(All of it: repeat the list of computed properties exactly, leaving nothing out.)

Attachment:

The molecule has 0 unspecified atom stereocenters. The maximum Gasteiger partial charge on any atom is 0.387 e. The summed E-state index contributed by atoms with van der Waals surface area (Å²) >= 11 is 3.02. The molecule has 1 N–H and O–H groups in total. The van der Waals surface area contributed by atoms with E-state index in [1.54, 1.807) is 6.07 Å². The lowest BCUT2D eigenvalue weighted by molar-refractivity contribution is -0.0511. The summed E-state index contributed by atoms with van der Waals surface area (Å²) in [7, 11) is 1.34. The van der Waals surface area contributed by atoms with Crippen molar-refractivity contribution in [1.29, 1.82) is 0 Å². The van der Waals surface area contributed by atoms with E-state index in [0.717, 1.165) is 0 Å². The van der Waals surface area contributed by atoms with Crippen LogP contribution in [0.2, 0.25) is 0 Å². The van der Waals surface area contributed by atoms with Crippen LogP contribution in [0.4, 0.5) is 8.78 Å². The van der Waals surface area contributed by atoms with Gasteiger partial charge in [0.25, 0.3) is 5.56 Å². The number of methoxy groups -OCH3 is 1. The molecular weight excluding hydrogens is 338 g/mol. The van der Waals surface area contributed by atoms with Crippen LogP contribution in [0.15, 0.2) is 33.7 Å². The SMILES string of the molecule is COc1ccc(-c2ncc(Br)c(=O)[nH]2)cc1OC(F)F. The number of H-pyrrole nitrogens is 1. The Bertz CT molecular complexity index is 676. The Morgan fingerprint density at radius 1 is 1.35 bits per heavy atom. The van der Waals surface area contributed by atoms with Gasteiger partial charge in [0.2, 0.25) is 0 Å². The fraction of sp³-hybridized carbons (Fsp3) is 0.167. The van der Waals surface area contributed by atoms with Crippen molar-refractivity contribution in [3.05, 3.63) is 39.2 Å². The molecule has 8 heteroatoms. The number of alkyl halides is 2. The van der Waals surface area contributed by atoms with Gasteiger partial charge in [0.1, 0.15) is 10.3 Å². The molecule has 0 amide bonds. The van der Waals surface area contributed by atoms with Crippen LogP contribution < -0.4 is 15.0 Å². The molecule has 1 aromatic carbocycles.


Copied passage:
The molecule has 0 unspecified atom stereocenters. The maximum Gasteiger partial charge on any atom is 0.387 e. The summed E-state index contributed by atoms with van der Waals surface area (Å²) >= 11 is 3.02. The molecule has 1 N–H and O–H groups in total. The van der Waals surface area contributed by atoms with E-state index in [1.54, 1.807) is 6.07 Å². The lowest BCUT2D eigenvalue weighted by molar-refractivity contribution is -0.0511. The summed E-state index contributed by atoms with van der Waals surface area (Å²) in [7, 11) is 1.34. The van der Waals surface area contributed by atoms with Crippen molar-refractivity contribution in [1.29, 1.82) is 0 Å². The van der Waals surface area contributed by atoms with E-state index in [0.717, 1.165) is 0 Å². The van der Waals surface area contributed by atoms with Crippen LogP contribution in [0.2, 0.25) is 0 Å². The van der Waals surface area contributed by atoms with Crippen LogP contribution in [0.4, 0.5) is 8.78 Å². The van der Waals surface area contributed by atoms with Gasteiger partial charge in [0.25, 0.3) is 5.56 Å². The number of methoxy groups -OCH3 is 1. The molecular weight excluding hydrogens is 338 g/mol. The van der Waals surface area contributed by atoms with Crippen LogP contribution in [0.15, 0.2) is 33.7 Å². The SMILES string of the molecule is COc1ccc(-c2ncc(Br)c(=O)[nH]2)cc1OC(F)F. The number of H-pyrrole nitrogens is 1. The Bertz CT molecular complexity index is 676. The Morgan fingerprint density at radius 1 is 1.35 bits per heavy atom. The van der Waals surface area contributed by atoms with Gasteiger partial charge in [0.2, 0.25) is 0 Å². The fraction of sp³-hybridized carbons (Fsp3) is 0.167. The van der Waals surface area contributed by atoms with Crippen molar-refractivity contribution in [3.05, 3.63) is 39.2 Å². The molecule has 8 heteroatoms. The number of alkyl halides is 2. The van der Waals surface area contributed by atoms with Gasteiger partial charge in [0.1, 0.15) is 10.3 Å². The molecule has 0 amide bonds. The van der Waals surface area contributed by atoms with Crippen LogP contribution < -0.4 is 15.0 Å². The molecule has 1 aromatic carbocycles.